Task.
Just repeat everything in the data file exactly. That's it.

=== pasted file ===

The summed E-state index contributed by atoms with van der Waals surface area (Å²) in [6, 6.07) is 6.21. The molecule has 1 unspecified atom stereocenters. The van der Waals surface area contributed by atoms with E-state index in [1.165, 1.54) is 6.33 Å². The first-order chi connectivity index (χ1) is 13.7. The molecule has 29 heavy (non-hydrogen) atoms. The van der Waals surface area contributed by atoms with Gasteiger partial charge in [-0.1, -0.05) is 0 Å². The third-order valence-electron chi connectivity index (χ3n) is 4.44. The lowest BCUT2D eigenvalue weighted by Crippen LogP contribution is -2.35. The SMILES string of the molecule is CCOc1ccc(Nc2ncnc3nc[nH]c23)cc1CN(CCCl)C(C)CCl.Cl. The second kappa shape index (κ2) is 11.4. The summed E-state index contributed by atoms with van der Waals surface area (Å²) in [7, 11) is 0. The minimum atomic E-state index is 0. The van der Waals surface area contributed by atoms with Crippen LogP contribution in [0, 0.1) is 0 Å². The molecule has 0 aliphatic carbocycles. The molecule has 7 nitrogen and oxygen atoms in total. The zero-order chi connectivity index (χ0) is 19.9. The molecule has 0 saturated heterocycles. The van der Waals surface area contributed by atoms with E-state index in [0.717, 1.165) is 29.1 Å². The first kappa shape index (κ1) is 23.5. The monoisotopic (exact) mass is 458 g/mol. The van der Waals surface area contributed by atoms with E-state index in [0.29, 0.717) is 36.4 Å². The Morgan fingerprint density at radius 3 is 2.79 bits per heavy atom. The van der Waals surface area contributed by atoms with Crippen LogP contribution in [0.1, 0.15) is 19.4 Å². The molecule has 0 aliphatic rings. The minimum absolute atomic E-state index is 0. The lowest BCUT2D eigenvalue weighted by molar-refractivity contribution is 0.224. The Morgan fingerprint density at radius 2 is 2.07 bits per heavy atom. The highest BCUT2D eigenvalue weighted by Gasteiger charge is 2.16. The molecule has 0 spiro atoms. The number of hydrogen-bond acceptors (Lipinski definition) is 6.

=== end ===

The summed E-state index contributed by atoms with van der Waals surface area (Å²) in [6, 6.07) is 6.21. The molecule has 1 unspecified atom stereocenters. The van der Waals surface area contributed by atoms with E-state index in [1.165, 1.54) is 6.33 Å². The first-order chi connectivity index (χ1) is 13.7. The molecule has 29 heavy (non-hydrogen) atoms. The van der Waals surface area contributed by atoms with Gasteiger partial charge in [-0.1, -0.05) is 0 Å². The third-order valence-electron chi connectivity index (χ3n) is 4.44. The lowest BCUT2D eigenvalue weighted by Crippen LogP contribution is -2.35. The SMILES string of the molecule is CCOc1ccc(Nc2ncnc3nc[nH]c23)cc1CN(CCCl)C(C)CCl.Cl. The second kappa shape index (κ2) is 11.4. The summed E-state index contributed by atoms with van der Waals surface area (Å²) in [7, 11) is 0. The minimum atomic E-state index is 0. The van der Waals surface area contributed by atoms with Crippen LogP contribution in [0, 0.1) is 0 Å². The molecule has 0 aliphatic carbocycles. The molecule has 7 nitrogen and oxygen atoms in total. The zero-order chi connectivity index (χ0) is 19.9. The molecule has 0 saturated heterocycles. The van der Waals surface area contributed by atoms with E-state index in [0.717, 1.165) is 29.1 Å². The first kappa shape index (κ1) is 23.5. The monoisotopic (exact) mass is 458 g/mol. The van der Waals surface area contributed by atoms with E-state index in [0.29, 0.717) is 36.4 Å². The Morgan fingerprint density at radius 3 is 2.79 bits per heavy atom. The van der Waals surface area contributed by atoms with Crippen LogP contribution in [0.1, 0.15) is 19.4 Å². The molecule has 0 aliphatic rings. The minimum absolute atomic E-state index is 0. The lowest BCUT2D eigenvalue weighted by molar-refractivity contribution is 0.224. The Morgan fingerprint density at radius 2 is 2.07 bits per heavy atom. The highest BCUT2D eigenvalue weighted by Gasteiger charge is 2.16. The molecule has 0 spiro atoms. The number of hydrogen-bond acceptors (Lipinski definition) is 6.